Kidney stones are prevalent in the Southeast—also known as the "stone belt" -- but they’re also preventable. Find out out if you're at risk for kidney stones, and how to prevent them.
The average North Carolinian enjoys a diet that is rich in heritage—and also rich in fat and processed foods, including mushroom-soup casseroles, mayonnaise-laden salads, and fried meats and vegetables. Our state is part of the not-so-illustrious “stone belt”—a stretch of the country, mostly the Southeast, where the incidence of kidney stones surges.
Although North Carolina may be in the lead for this unfortunate honor, Americans as a whole are making more and more kidney stones than ever before, according to recent research by Duke urologist Charles Scales, MD. Stones are most common in men and in people who are white, who are obese, or who have diabetes, but they’re also on the rise in all groups. “There are a lot of theories as to why,” says Duke urologist Michael Lipkin, MD. “The most commonly accepted is that it parallels the obesity epidemic.” An obese woman, for example, has double the risk of a kidney stone as a normal-weight woman.
How You Get Kidney Stones
Kidney stones form when we’re overburdening part of the body’s built-in detox system: the kidneys. Their job is to constantly screen the blood, absorbing useful chemicals and eliminating unwanted chemicals through urine. If too much of certain chemicals or minerals builds up in the kidneys, these particles can bind together and form a stone. That stone may stay in the kidney, but if it travels down the urinary tract and through the ureter it can cause pain—often, severe pain.
These painful stones are preventable. “That’s new information to many patients I see,” Dr. Lipkin says. “Unfortunately, urologists don’t get a lot of training in preventing stones.” But he says that prevention is straightforward and effective, especially for people who’ve had only one or two previous kidney stones. “For those patients,” he says, “if they don’t have other risk factors, I usually recommend diet and lifestyle changes.”
People who have had multiple stones or have complex risk factors may need medications or surgery. “We have those patients do an at-home urine collection, which we analyze for a variety of risk factors,” Dr. Lipkin says. “If you are making lots of stones, we may not be able to completely eliminate them, but we can drastically reduce them, especially if you stick with the lifestyle changes.”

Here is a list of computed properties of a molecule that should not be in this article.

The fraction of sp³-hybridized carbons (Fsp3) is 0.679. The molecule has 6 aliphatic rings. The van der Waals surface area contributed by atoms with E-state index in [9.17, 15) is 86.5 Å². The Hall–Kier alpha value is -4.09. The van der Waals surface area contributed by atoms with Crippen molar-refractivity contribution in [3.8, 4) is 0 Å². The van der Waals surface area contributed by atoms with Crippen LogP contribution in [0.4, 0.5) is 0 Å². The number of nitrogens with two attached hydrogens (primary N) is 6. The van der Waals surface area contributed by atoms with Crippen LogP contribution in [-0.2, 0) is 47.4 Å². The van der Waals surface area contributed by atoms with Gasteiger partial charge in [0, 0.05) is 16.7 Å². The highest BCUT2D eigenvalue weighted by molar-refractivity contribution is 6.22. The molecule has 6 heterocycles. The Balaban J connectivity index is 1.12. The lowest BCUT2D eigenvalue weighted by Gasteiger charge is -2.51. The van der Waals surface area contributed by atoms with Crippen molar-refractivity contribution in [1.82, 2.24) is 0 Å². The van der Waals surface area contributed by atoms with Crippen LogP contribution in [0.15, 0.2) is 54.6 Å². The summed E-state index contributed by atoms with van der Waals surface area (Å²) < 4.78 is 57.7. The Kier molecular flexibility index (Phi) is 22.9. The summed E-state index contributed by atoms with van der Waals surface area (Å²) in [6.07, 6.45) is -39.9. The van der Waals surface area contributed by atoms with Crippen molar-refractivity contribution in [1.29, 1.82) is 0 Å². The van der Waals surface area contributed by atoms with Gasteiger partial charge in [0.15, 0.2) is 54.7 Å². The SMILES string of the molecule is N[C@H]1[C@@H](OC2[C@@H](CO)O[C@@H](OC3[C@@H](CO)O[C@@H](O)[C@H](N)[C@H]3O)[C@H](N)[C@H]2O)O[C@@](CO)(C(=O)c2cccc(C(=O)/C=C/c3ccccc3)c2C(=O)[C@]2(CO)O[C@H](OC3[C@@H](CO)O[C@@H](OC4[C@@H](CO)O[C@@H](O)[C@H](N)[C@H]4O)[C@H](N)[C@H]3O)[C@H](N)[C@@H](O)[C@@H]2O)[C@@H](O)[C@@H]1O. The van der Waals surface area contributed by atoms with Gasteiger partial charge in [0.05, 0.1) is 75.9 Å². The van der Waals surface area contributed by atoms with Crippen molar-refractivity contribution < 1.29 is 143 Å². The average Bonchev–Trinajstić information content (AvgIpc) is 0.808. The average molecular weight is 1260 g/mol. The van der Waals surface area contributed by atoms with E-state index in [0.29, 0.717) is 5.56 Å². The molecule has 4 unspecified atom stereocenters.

How You Can Avoid Them
Dr. Lipkin says that for anyone who is concerned about kidney stones, making simple changes to what you eat and drink can be an effective way to reduce or eliminate your risk.
- Mind your minerals. You may have heard that calcium consumption is bad for kidney stones, but data over the last 10 years have shown that eating or drinking three servings of calcium a day is helpful to keep your risk low. Magnesium is another mineral that can inhibit stone formation. Look for foods that are rich in these minerals.
- Balance your glass. Limit your intake of soy and almond milk—those are big sources of a compound called oxalate, which can contribute to stone formation.
- Suss out the sodium. Excess sodium can contribute to stone formation, and most of the sodium that Americans consume comes from processed foods (anything that comes from a package), restaurant or takeout food, and canned and pickled food. In other words, eating meals at home, made from scratch whenever possible, can make a big difference.
- Drink more liquid. People who’ve had previous kidney stones are advised to drink three liters of fluid every day. “I tell them to buy a 32-ounce water bottle and know they have to drink three of those every day,” Dr. Lipkin says. It doesn’t have to be strictly water either. One of Dr. Lipkin’s recommendations is lemonade. Lemon has citrate in it, which helps prevent stone formation.
- Eat fewer animals. If you’ve had a stone, Dr. Lipkin recommends limiting your daily intake of animal protein to six or eight ounces. Enjoy exploring animal-free sources of protein instead.